As an example of theology which I found surprisingly satisfactory: faith and works. Simply put, I find Catholic theology accounts for all of the following, whereas protestant theology falls over itself so as to affirm grace to the detriment of other sentences of Scripture, not uncommonly in the next verse.
For it is by grace you have been saved, through faith — and this not from yourselves, it is the gift of God — not by works, so that no one can boast. For we are God's workmanship, created in Christ Jesus to do good works, which God prepared in advance for us to do. - Ephesians 2:8-10
Therefore, my dear friends, as you have always obeyed—not only in my presence, but now much more in my absence—continue to work out your salvation with fear and trembling, for it is God who works in you to will and to act according to his good purpose. - Phillipians 2:12-13
You see that a person is justified by what he does and not by faith alone. - James 2:24
Sometimes it seems that every interpretation but the Catholic one is licit. For example, someone recently told me that they weren't comfortable with the idea of sins being forgiven by men, to which the obvious retort is "Receive the Holy Spirit. If you forgive anyone his sins, they are forgiven; if you do not forgive them, they are not forgiven." Without blinking they asked if it might not apply equally to all Christians, which is of course a complete about-face (but it's okay because it's a biblical about-face).

Anyway, faith and works is one example. I found Scripture to be far more accommodating of Catholicism than I had suspected hitherto, and Catholic biblical apologetics to be, cumulatively, very coherent, more so than protestantism.



I suspect that the story is different in poorer countries than ours, but it seems to me that protestantism takes its cue from academic theologians, which seems to be the wrong way round.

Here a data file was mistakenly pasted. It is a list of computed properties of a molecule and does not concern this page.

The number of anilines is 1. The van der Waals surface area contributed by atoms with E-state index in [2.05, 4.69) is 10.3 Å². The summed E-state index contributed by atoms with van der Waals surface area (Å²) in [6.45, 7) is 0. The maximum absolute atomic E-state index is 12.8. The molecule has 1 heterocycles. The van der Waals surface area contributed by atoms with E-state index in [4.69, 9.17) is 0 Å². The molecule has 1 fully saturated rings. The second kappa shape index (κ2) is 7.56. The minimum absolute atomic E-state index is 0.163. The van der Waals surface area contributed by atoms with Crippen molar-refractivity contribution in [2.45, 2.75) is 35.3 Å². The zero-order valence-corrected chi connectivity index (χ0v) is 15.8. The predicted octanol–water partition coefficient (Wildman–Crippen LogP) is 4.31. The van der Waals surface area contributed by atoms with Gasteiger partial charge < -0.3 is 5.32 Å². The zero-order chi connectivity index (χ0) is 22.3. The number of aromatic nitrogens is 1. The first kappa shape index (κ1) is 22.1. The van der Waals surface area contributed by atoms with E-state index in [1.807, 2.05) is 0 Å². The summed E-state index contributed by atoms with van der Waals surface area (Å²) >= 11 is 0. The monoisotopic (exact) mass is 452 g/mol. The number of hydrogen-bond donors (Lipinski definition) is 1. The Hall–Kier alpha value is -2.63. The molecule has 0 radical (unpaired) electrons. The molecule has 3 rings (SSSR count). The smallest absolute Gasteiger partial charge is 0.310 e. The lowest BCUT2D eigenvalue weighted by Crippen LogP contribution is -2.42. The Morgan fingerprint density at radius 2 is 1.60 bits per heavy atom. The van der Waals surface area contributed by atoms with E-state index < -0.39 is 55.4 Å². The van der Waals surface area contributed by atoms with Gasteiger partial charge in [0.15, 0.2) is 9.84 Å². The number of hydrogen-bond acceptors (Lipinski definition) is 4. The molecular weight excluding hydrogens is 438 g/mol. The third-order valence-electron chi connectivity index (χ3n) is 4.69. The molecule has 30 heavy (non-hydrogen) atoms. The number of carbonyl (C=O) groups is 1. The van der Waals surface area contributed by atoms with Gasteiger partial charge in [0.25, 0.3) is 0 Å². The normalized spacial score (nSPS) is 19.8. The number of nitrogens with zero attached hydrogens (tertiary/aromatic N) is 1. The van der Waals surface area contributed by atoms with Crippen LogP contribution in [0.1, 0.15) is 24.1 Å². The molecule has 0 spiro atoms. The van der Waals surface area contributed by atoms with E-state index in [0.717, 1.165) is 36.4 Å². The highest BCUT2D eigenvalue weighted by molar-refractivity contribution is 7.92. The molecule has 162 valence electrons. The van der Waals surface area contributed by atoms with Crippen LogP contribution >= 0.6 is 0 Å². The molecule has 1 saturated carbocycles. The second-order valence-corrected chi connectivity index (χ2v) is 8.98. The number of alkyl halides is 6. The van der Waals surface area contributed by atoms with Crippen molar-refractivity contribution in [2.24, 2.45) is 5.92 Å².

I praise you, Father, Lord of heaven and earth, because you have hidden these things from the wise and learned, and revealed them to little children. Yes, Father, for this was your good pleasure. - Luke 10:21
But God chose the foolish things of the world to shame the wise; God chose the weak things of the world to shame the strong. He chose the lowly things of this world and the despised things—and the things that are not—to nullify the things that are, so that no one may boast before him. - 1 Corinthians 1:27-29
I do not mean to imply that the study of theology is a bad thing - by no means - but I don't see much of a precedent in relying for our doctrine on the learned. What we have received, in Christianity, is a superficially nonsensical religion built on such apparent paradoxes as wrath completed by mercy, strength in weakness, glory in shame, dying to live. It has frequently been necessary to appeal to what has been traditionally believed by Christians in the face of the-latest-thing. I might mention Arianism and gnosticism again, and the various heterodox tendencies of the Alexandrian school. I might also mention that, though neither I nor the Catholic Church deem it necessary to believe in creationism, we are both sneered at for refusing to acknowledge that science has killed off any possibility of believing in God.

Our bishops may or may not be clever men. The reason that they are our leaders is because the Church has seen fit to entrust that ministry to them, as Jesus entrusted his mission to the Apostles, and they entrusted their ministry to their successors.



I think that perhaps that will do. I intended only to explain myself a little, so I would be surprised to hear that anyone was, in the parlance of our times, "challenged" by it. As I said at the start, if you want to talk to me about any of it, talk to me about it.
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1 comment:

Dave Pegg said...

Cool, yeah I've got some questions so I'll ask next time I'm round!